A Black History of Art, highlighting the overlooked black artists across the history of art
My album choice has got to be the Greatest Hits album of Nina Simone songs, which I only properly discovered at the start of university. Her life and her music are very inspiring to me; in my opinion she exemplifies what it means to be a strong woman – a strong BLACK woman. Her fearless personality and obsession with freedom are infectious, particularly expressed in songs like ‘I wish I Knew How it Would Feel to be Free’ and ‘Ain’t Got no, I got Life’ which convey a sense of overcoming despite the barriers faced by Black women. I find them encouraging when my motivation is low. Another great one by Nina Simone is ‘Young, Gifted and Black’, which again, as a young black woman, I find to be extremely uplifting – if I listen to that in the morning, I can’t have a bad day!
Iced Gem, MissWorld; an all women DJ collective
Bell Hooks’ ‘All About Love’ revolutionises our habitual connections through beautiful spiritual frameworks- ‘All awakening to love is a spiritual awakening’. Reflecting on the feminist revolution, she argues that as women ‘we did not take our teachings into the home’. This book revolutionises how we approach love in all aspects of our life, reshaping the word from a passive noun to an active verb, arguing that love should be practiced. Within many of our relationships we don’t appreciate enough if we are ‘spiritually able to grow’ with the other. This can be especially true for romantic attachments, where our feminist teachings seem to fall to the waste side. Assimilating to traditional gender roles, we lose sight of our feminist practices, this book is a nurturing reminder that we have the agency to transform our love for the better. She asks us to revolt by practicing feminism within our relationships in order to make genuine change for ourselves and for the future of womxn.
I’m Lou from @goodstrangevibes and I’m recommending the book ‘Vagina: A Re-education’ by @lynnenright. I loved reading this as it dives into all things vulvas and vaginas, exploring the social issues and contextual importance of the lack of information and discussions around vulvas, sexual pleasure and sexuality. I love how this book provides both facts, discussion points and personal experiences. After reading it, I felt more knowledgable about my body and better equipped to discuss the patriarchy with those who may not be familiar with these topics.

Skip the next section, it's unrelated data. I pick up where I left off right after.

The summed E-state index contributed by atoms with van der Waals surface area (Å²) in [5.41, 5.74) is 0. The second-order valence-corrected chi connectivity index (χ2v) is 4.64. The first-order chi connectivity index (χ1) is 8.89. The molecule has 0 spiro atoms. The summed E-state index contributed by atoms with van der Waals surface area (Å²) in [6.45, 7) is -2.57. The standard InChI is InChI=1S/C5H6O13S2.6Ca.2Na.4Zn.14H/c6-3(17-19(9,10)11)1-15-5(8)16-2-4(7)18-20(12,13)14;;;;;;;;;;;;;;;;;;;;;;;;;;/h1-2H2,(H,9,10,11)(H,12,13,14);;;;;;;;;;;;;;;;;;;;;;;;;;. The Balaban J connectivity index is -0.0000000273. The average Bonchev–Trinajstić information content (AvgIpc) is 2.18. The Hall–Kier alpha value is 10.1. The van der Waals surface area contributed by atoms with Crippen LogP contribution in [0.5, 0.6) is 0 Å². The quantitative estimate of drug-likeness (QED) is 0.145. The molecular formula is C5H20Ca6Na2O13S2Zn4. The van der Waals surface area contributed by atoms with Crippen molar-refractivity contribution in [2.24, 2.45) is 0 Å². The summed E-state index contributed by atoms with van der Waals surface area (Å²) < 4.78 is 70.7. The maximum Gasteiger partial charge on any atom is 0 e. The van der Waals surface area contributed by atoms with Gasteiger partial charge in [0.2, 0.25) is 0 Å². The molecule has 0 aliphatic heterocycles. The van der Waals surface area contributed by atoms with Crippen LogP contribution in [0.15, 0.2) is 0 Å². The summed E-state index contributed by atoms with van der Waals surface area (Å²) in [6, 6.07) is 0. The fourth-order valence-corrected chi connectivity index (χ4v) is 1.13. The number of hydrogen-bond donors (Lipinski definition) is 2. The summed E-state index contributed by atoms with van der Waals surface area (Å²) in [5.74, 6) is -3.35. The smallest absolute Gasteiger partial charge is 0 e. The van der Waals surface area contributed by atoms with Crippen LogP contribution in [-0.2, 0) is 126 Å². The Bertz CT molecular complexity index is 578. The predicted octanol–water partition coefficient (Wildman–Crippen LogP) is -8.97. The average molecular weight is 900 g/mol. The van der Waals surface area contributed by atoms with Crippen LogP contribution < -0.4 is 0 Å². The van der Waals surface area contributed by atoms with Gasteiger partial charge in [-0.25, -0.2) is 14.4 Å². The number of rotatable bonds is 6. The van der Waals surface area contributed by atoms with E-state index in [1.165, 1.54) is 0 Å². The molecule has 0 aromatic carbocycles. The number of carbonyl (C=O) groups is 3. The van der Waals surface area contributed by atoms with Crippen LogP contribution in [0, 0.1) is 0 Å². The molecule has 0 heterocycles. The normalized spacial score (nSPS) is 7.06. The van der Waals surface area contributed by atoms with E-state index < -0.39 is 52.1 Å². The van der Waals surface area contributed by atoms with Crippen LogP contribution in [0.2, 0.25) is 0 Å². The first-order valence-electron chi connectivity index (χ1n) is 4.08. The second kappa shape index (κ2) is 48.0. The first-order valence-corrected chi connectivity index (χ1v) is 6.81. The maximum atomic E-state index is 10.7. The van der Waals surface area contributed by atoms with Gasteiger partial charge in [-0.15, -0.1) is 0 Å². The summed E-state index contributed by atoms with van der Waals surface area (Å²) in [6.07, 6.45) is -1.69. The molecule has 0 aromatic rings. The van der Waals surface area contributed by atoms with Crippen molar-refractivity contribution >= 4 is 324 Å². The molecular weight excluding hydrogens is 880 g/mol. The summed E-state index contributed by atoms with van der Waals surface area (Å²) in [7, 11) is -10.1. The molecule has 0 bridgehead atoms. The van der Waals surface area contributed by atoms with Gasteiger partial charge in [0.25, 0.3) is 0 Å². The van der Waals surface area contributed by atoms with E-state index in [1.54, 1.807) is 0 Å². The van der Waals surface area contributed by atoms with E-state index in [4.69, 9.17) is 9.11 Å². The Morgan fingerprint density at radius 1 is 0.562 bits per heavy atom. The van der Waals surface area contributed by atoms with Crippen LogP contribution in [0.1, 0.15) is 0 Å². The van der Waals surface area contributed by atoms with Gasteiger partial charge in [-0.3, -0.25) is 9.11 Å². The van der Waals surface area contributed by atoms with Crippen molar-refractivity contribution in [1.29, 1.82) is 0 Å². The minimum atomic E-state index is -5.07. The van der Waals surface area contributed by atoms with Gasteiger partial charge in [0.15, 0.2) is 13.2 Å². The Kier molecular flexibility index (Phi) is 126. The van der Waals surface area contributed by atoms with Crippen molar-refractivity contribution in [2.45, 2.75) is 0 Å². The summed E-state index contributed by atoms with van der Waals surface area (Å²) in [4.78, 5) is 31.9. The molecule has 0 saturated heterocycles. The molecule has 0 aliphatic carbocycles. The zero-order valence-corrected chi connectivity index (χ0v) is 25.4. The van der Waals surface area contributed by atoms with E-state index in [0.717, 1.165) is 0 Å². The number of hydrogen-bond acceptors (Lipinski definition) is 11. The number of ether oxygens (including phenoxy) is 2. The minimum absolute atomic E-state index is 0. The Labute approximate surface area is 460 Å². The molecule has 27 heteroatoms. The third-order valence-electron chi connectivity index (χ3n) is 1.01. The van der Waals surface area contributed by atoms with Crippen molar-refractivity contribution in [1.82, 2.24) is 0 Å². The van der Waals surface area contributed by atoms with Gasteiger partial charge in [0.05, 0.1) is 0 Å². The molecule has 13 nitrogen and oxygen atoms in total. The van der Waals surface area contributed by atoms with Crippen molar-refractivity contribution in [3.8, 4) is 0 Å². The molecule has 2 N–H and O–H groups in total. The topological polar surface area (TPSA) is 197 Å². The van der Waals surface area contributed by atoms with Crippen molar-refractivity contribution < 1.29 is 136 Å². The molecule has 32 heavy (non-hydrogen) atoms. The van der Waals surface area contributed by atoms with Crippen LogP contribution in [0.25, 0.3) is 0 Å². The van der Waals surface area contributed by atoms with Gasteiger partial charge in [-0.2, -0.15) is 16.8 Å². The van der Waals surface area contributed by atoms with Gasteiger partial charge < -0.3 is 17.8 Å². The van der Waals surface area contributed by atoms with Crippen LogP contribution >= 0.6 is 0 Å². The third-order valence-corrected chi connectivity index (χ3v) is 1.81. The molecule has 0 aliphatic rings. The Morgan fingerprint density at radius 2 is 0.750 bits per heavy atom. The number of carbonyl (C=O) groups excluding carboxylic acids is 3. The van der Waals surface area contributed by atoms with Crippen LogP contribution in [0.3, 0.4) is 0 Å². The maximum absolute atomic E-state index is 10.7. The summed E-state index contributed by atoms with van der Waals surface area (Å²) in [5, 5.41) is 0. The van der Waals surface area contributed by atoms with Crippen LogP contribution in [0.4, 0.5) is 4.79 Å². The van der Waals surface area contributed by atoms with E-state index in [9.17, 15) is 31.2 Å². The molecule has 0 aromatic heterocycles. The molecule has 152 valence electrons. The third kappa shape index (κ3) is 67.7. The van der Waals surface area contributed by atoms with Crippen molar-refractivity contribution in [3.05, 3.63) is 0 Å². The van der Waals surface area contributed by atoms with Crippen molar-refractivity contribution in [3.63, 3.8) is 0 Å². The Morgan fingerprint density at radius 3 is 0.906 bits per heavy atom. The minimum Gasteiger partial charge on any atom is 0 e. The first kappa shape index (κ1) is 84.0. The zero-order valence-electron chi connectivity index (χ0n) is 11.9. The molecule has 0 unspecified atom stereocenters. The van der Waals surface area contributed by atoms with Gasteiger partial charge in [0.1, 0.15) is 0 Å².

To support Lou’s small business, explore her body-positive and mental health artwork on tops, postcards, notebooks & posters via her shop: https://www.goodstrangevibes.com/shop
I absolutely adore the thoroughly unconventional, camp and idiosyncratic film The Love Witch – written, edited, directed, produced and scored by the one-woman powerhouse that is Anna Biller. The Love Witch offers a tongue in cheek, satirical nod to the sexploitation horror films of the 1960s and 70s. It stars Samantha Robinson – who is so unreasonably beautiful that you will spend the duration of the film entranced by her every move, and unable to decide if you want to be her or be with her. (Google her, you won’t regret it!)
Biller has paid painstakingly meticulous attention to detail – to such an extent that any frame could be lifted from the film and exhibited as a stand-alone photograph. The wardrobes and styling are immaculate, kitsch and dangerously covetable. It could be more accurately described as a 2-hour long art experience as opposed to an actual film. Shot entirely on 35mm film (!), the atmosphere of The Love Witch is one of heady psychedelia and nostalgic occultism. The cinematography and direction have been carefully engineered in such a way as to cause the viewer to feel mildly uncomfortable throughout the entirety of the movie – another ode to the low budget technicolours of the 60s and 70s. Not only is it visually stunning from start to finish, it encourages the viewer to delve inwards and question their attitudes towards romance, the patriarchy, and the male dominated systems that are prevalent in society. It inventively explores the true power of female sexuality, and is absolutely a must watch for any budding feminist/artist/60s aficionado. Highly recommend!
Thank you so much to everybody who submitted. As our days are still plagued by a sense of uncertainty, to find joy or inspiration in any one of these recommendations may help! If you want to su, bit your own recommendation then drop us a message on instagram or shoot us an email!
Big love always,
CB Team x